Seven points to ponderFebruary 22, 2009 — Deacon Duncan
From Jayman, seven points to ponder, and my response to each:
(1) I think it’s self-evident that calculating the number of miracles per year in the U.S. based solely on the percentage of Americans claiming to have witnessed a miracle is poor methodology.
It’s poor methodology only because we know, from real life experiences, that genuine miracles do not happen often enough to justify the conclusion that the odds of your having seen a miracle are within 2 percentage points of being a simple coin flip. That was why I immediately called a reality check on that statistic. We know that at least the overwhelming majority of those reported sightings are people applying the designation “miracle” to things that are merely amazing. Since, however, these reported instances of miracles are generally uniform (i.e. there is no one miracle that stands so far above the rest as to make it obvious that the others are fake), it would not be the least bit surprising if all of these cases turned out to be consistent with what we find in the overwhelming majority of cases. Because most of these purported miracles are not genuine, we have a reasonable basis for inferring that the rest are also not genuine, especially given the uniformity of the reports. No feature distinguishes a subset of genuine miracles from the larger pool of false miracles, giving us a further reasonable basis for inferring that no such subset exists. Whenever we take a random sample of specific cases of alleged miracles, we find (a) that they do not involve God actually showing up and (b) that they are not actually miraculous, but merely amazing in some way. Every time we do this, with every random sample or with samples selected by believers as exceptionally good, and find that the miracle once again is not genuine, it reinforces the reasonable conclusion that there are no genuine miracles to discover. The uniformly consistent nature of the documented findings is highly suggestive of the self-consistency of the truth itself, and therefore it is reasonable and advisable to draw the conclusion that these are not genuine miracles. And in any case, we have no good reason not to draw the skeptical conclusion. The reasonable conclusion should therefore stand, at least pending verifiable evidence to the contrary.
(2) Disagreements still occur even when we have tons of information and the subject is objective (e.g., Holocaust denial).
True, but only one side, at most, can properly claim to have the verifiable evidence to support their conclusions. The question in any disagreement is, who has the facts to back up their claims?
(3) Science can only study historical phenomena to the extent that past events leave behind artifacts; and even then the artifacts don’t tell the whole story. There are few miracle stories I have heard where we would expect to have something like an archeaological record of the event.
Physical artifacts are only one possible consequence that ought to be examined for consistency with the hypothesis. The Gospels propose a God Who is not willing that any should perish, a loving Heavenly Father Who ought to serve as a perfect example of how mortal fathers ought to interact with their own children. This implies that we ought to expect a huge volume of information, including personal interactions, visible, audible and tangible manifestations, and physical artifacts. The fact that we do not, and that we use the term “miracle” to mean something that virtually never happens, indicates that the original hypothesis is flawed.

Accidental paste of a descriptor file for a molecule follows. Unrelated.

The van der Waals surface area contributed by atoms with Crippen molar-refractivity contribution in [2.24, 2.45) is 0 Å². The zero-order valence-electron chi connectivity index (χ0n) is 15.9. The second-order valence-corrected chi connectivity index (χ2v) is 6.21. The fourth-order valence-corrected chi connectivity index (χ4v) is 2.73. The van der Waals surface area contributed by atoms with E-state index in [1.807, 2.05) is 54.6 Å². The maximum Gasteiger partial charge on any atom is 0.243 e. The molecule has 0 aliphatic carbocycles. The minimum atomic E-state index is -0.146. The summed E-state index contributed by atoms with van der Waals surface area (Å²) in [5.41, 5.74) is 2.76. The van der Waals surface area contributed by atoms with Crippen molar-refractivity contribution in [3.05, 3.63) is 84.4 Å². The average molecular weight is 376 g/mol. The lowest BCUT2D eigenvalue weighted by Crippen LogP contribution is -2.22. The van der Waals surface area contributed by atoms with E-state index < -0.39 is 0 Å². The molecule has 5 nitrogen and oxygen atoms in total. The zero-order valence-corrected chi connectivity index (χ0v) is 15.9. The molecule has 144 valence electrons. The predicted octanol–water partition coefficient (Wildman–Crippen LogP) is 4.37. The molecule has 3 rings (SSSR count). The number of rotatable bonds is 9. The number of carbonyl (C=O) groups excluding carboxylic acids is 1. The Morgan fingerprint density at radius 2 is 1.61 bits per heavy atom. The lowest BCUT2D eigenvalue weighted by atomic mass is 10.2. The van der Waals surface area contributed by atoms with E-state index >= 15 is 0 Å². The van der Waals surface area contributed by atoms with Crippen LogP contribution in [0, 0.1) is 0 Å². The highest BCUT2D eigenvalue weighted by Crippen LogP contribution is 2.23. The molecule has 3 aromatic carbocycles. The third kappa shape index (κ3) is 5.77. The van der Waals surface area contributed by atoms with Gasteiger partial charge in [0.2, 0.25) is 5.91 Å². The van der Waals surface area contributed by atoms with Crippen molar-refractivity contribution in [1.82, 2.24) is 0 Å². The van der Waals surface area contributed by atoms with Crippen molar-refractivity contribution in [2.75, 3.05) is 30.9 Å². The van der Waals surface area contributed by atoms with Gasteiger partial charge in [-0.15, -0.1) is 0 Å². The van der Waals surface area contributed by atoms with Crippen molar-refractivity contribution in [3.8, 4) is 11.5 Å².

(4) My words may have been somewhat ambiguous, but I intended merely to say that there are many stories that do not have natural explanations according to our current understanding of nature. I did not intend, nor did I explicitly state, that natural explanations will never be possible for such stories.
That’s a good thing, and Jayman is to be commended for his objectivity. All that remains to be said, then, is that the absence of a natural explanation is not, in itself, evidence of God, but merely evidence of the undeniable reality of human non-omniscience. Mere ignorance of what caused something to happen does not justify drawing the inference that God caused it to happen, and in fact it is superstitious to draw any such inference on that basis.
(5) You realize that people are not omniscient yet you make a claim (that God has never acted) which only an omniscient being could know is true.
This is not true. The brute force approach is not the only possible approach to discovering knowledge. I have not personally examined each and every one of the 116 million people who think they’ve seen genuine miracles, yet I daresay that I know they all have lungs (or at least, the living ones do), because the absence of lungs would imply a remarkable state of affairs that would be worthy of note, and yet no such case is noted. I do not require omniscience to know that they all have lungs, I need merely apply the principle that the truth is consistent with itself. The same technique allows us to know that, in the absence of the tremendous and undeniable consequences that would result if God did show up in real life, we can safely conclude that God does not show up in real life, despite the facility with which people superstitiously ascribe things to Him whenever they are amazed.
(6) I’m curious how you would respond if God did physically manifest himself and cause something to happen. I’m guessing you would still come up with rationalizations. This being’s claims to be God would not be good enough. The mere fact that he worked inexplicable wonders would not be proof that he was really God. Etc.